Publick speaking has been a very important topic of discussion and the fear of public speaking is an equally popular topic of discussion.
If you are going through similar public speaking fear and want to overcome, this article will be very helpful for you.
How hard can it be to address a group of people?
Well, not that hard you might say sitting in front of the screen reading this! But when you are standing in front of a large group of people talking about something, you might have experienced what is known as the fear of public speaking.
Though this fear exists at different levels among different people, from extreme glossophobia to minor nervousness; it nevertheless does exist!
This fear of speaking in public has a primitive origin if looked into carefully. Symptoms like uneasiness, stomach knots, rapid breathing, stuttering, arise due to raised levels of adrenaline and creation of a fight or flight situation.
However, if one can conquer these fears or talk in biological terms, control the level of adrenaline, public speaking can become a rather enjoyable experience.
Here are 5 Tips that Can Help You Overcome Your Fear of Public Speaking:
Practice, Practice, and Practice
Public speaking is an art that can be perfected over time, with practice. And if you wish to improve, you’ve got to practice. You can rehearse aloud in front of the mirror and pay attention to your speed, voice, and style. You can practice in front of your family or friends to create a similar atmosphere as the final event.
The more you rehearse, the more confident you’ll get with your words and expression. This level of familiarity with your content will surely decrease your level of stress!
Try to Create Your Content
A speech or declamation that you prepare yourself, using your vocabulary and phrases is always a better choice than ready-made or plagiarized content.
Apart from providing familiarity, it is easy to get well versed with content that has been self-created as it is composed of your own words.
Keep the vocabulary simple, yet creative and try to memorize your expressions by heart which will help you in engaging your audience better.
Use the ‘Pause’ to Your Advantage
One common mistake all nervous public speakers make and which distinguishes them from charismatic orators is speaking too fast. Taking short pauses and deep breaths help in maintaining a good rhythm while talking, which is the key to impressing your audience.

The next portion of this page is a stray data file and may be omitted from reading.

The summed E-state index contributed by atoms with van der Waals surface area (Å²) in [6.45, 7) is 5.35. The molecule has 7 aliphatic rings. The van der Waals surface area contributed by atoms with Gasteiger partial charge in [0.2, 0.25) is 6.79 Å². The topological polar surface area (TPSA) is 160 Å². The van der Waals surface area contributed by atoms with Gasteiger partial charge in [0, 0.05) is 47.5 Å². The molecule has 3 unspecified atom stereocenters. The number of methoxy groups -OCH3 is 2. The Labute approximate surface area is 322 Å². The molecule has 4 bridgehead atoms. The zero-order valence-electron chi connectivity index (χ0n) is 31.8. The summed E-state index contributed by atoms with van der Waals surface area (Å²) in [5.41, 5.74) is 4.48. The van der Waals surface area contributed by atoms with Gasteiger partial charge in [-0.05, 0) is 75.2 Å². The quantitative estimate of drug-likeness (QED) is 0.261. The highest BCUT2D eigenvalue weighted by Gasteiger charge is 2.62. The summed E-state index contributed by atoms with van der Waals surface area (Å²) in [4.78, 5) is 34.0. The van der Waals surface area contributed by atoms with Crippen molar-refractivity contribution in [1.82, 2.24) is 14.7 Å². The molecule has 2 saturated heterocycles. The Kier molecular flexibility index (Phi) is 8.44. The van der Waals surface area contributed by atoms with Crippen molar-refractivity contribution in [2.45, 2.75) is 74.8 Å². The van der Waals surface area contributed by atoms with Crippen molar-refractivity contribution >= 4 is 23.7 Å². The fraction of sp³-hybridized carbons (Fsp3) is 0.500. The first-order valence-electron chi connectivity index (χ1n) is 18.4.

When you stop for a while, the brain will get time to recall the lines, and you’ll get a chance to relax. In the meantime, you can process how well you’ve done so far, boosting your confidence to keep up the good work.
Be careful of taking long pauses though, which can be taken as a sign of your inability to speak well!
Try Conversing with the Audience
If you have ever seen a great public speaker at work, you might have noticed how well they can engage the audience they address! Add elements of humor in your speech and switch between formal and informal expressions to recapture everyone’s attention. Common mistakes to avoid include not being condescending and not trying to be overly funny.
Once the audience is engaged and impressed, they will be kind enough to ignore any minor glitches in your speech. This will also assist you in relaxing and enjoying your address.
Learn from Your Past Experiences
Not everyone is a born expert when it comes to public speaking. There have been some great public speakers and orators in the world (like Barack Obama or Winston Churchill), but they too learned public speaking with years of practice.
You have to be your critic and recognize your shortcomings. Gradually, you’ll be able to revel in your public speaking skills. Remember, there is no such thing as the perfect public speaker and if someone says they have never been even a little nervous in such a situation; they are probably lying!
It’s not just you and me, probably every person sometime or the other has been uneasy while addressing an audience.
Some eminent celebrities have admitted to being glossophobic at some point in their lives or other. But now, when you see them, hear them, you cannot believe that they must have faced any such problems. And that’s because they have overcome their fear of public speaking. You can, too!
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